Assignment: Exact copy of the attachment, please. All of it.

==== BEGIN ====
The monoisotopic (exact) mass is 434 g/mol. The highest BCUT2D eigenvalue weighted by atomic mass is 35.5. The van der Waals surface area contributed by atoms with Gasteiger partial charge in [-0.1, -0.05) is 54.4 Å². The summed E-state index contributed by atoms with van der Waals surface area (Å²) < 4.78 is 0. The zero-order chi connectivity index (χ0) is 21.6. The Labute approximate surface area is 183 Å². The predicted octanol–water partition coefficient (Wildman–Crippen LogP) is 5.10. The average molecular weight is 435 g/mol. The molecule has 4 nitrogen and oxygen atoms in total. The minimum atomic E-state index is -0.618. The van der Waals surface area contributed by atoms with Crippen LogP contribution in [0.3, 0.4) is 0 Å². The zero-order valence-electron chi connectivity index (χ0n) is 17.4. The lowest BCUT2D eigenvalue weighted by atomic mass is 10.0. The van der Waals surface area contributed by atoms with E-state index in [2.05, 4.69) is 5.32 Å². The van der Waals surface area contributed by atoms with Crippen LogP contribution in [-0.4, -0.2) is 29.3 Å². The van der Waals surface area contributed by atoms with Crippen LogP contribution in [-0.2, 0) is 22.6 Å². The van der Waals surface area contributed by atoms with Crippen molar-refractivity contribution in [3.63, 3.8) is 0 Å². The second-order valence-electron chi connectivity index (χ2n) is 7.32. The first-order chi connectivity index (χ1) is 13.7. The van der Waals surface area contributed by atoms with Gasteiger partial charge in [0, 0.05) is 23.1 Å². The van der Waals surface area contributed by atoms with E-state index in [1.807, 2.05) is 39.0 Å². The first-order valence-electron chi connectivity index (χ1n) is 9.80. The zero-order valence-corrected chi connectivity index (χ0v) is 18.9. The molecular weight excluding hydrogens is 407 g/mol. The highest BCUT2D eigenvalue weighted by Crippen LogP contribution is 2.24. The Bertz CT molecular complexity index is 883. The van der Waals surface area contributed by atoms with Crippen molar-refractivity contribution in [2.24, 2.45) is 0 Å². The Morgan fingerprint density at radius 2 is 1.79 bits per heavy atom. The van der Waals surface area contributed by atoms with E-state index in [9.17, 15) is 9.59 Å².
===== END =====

The monoisotopic (exact) mass is 434 g/mol. The highest BCUT2D eigenvalue weighted by atomic mass is 35.5. The van der Waals surface area contributed by atoms with Gasteiger partial charge in [-0.1, -0.05) is 54.4 Å². The summed E-state index contributed by atoms with van der Waals surface area (Å²) < 4.78 is 0. The zero-order chi connectivity index (χ0) is 21.6. The Labute approximate surface area is 183 Å². The predicted octanol–water partition coefficient (Wildman–Crippen LogP) is 5.10. The average molecular weight is 435 g/mol. The molecule has 4 nitrogen and oxygen atoms in total. The minimum atomic E-state index is -0.618. The van der Waals surface area contributed by atoms with Crippen LogP contribution in [0.3, 0.4) is 0 Å². The zero-order valence-electron chi connectivity index (χ0n) is 17.4. The lowest BCUT2D eigenvalue weighted by atomic mass is 10.0. The van der Waals surface area contributed by atoms with E-state index in [2.05, 4.69) is 5.32 Å². The van der Waals surface area contributed by atoms with Crippen LogP contribution in [-0.4, -0.2) is 29.3 Å². The van der Waals surface area contributed by atoms with Crippen LogP contribution in [-0.2, 0) is 22.6 Å². The van der Waals surface area contributed by atoms with Crippen molar-refractivity contribution in [3.63, 3.8) is 0 Å². The second-order valence-electron chi connectivity index (χ2n) is 7.32. The first-order chi connectivity index (χ1) is 13.7. The van der Waals surface area contributed by atoms with Gasteiger partial charge in [0, 0.05) is 23.1 Å². The van der Waals surface area contributed by atoms with E-state index in [1.807, 2.05) is 39.0 Å². The first-order valence-electron chi connectivity index (χ1n) is 9.80. The zero-order valence-corrected chi connectivity index (χ0v) is 18.9. The molecular weight excluding hydrogens is 407 g/mol. The highest BCUT2D eigenvalue weighted by Crippen LogP contribution is 2.24. The Bertz CT molecular complexity index is 883. The van der Waals surface area contributed by atoms with Crippen molar-refractivity contribution in [2.24, 2.45) is 0 Å². The Morgan fingerprint density at radius 2 is 1.79 bits per heavy atom. The van der Waals surface area contributed by atoms with E-state index in [9.17, 15) is 9.59 Å².